commit: 6b2ca8a - #414 (2014-03-05 12:54:44 -0500)
Ask me anything. Conversion optimization. Usability and UX. Web design. Better ROI from your marketing activities.
If there are questions already asked that you're interested in, please upvote them.
Feel free to answer questions others have asked! I would love to have everybody contribute to the discussion.
I'm currently in Bangkok, Thailand - and there's "slight" time difference with the US. So I'll be online and answering any questions from 9am to 1pm EST and then again 9pm ET - 12am ET.
I'll promise to answer all the questions as well as I can.
Looking forward to the discussion!
What are a few ways my clients can get their feet wet in CRO without spending very much money?
If you're their service provider, you can of course do it free ;) The main cost of CRO is people (and their time). The tools - for research, wireframing, testing etc - are not expensive (and there are free options available). CRO is 100% ROI driven, that's the only reason people do it. So looking at it from a purely cost perspective is incorrect. It will (should) pay for itself relatively quickly (more so for larger websites where a 20% boost means lots of $$$ in absolute numbers). It also depends on the current state of their website. If it's really terrible, it's easier to find quick wins and get a significant boost faster. The better the site (in terms of conversions), the more research and testing needs to be done to find the sources of growth. Not sure if this answered your question - so if you can be more specific, I'd be happy to provide a more specific answer.
Thanks for the reply, Peep.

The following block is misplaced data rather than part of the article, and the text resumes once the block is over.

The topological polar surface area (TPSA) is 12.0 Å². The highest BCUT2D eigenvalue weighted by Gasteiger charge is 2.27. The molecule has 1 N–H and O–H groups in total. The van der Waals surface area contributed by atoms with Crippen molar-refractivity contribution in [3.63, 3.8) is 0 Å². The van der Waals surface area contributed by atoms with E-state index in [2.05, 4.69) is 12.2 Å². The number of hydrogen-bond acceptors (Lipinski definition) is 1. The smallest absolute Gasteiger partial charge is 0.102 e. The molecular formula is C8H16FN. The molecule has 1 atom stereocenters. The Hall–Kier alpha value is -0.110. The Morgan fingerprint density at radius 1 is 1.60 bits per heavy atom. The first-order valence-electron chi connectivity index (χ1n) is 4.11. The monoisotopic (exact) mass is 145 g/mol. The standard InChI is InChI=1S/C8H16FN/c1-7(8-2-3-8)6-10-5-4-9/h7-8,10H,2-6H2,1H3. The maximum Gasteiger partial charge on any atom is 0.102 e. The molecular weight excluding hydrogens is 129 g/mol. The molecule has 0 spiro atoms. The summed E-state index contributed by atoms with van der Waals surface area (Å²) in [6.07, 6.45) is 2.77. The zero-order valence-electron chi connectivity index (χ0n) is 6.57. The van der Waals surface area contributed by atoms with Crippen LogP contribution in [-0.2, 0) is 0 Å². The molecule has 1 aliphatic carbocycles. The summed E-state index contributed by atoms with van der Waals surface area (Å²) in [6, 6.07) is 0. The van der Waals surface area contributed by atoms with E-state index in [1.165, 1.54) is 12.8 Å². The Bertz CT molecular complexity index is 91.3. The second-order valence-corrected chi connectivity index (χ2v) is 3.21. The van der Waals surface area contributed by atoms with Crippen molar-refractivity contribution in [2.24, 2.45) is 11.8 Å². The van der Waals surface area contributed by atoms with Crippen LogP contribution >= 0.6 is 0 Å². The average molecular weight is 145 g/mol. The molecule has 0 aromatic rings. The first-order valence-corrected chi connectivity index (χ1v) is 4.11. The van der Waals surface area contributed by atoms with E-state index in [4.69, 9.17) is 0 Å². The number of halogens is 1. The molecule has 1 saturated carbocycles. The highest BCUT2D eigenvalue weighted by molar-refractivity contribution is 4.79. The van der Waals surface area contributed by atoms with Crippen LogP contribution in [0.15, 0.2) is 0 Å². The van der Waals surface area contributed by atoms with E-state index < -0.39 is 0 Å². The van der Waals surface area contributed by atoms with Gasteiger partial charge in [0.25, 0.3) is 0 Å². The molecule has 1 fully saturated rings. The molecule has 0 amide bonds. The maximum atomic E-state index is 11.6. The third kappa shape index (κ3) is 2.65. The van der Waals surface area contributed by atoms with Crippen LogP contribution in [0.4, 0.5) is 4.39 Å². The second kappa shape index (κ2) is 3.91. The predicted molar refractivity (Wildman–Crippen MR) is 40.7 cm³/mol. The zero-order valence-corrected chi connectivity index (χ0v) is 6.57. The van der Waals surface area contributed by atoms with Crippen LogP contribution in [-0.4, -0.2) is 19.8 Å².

We'd be more than happy to provide them w/ CRO recommendations but they contract their web dev and are very cost conscious. W/ that in mind, I think I'm looking for some CRO tools that don't require a coder but will integrate w/ a custom e-comm platform.
Thanks for any suggestions you have!
What kind of tools? What are you looking to do? Adding a/b testing tools like VWO or Optimizely take 1 minute to set up (need to insert 1 script to the site - once).
What Wordpress plugins would you recommend for someone trying to monitor and improve CRO? (A/B Testing, Pop Up management, etc.)
For email capture scroll triggered boxes work superbly well. They're not annoying like regular popups (which are still more effective than say static email capture boxes on the sidebar or what not) and are only shown when the user has demonstrated some interest in the content by scrolling down. This plugin is awesome (use it myself): http://wordpress.org/extend/plugins/dreamgrow-scroll-triggered-box/
A/B testing involves complex algorithms and hence you want to be *really* sure the tool provides accurate data. I wouldn't trust any random A/B testing plugin. What's a A/B testing tool good for if it provides false data?
Most top A/B testing tools that you can trust (VWO, Optimizely, Convert.com etc) have a Wordpress plugin available.
And of course have Google Analytics set up and goal tracking configured (lots of plugins for GA).
I have website and i got more than 2600 traffic for my website but i am not able to generate leads from through seo. what should i do for leads generation?.
SEO is for traffic - getting the visitors to convert to leads is up to your website. What kind of leads are you after?
If it's email capture, offer lead magnets (http://conversionxl.com/lead-magnets-email-list-building-on-steroids/). If it's something else, make sure the landing page is 1) focused on a single action 2) the lead generation has as few fields as possible 3) there's some instant gratification involved 4) the copy on the page is user-focused, not ego-centric.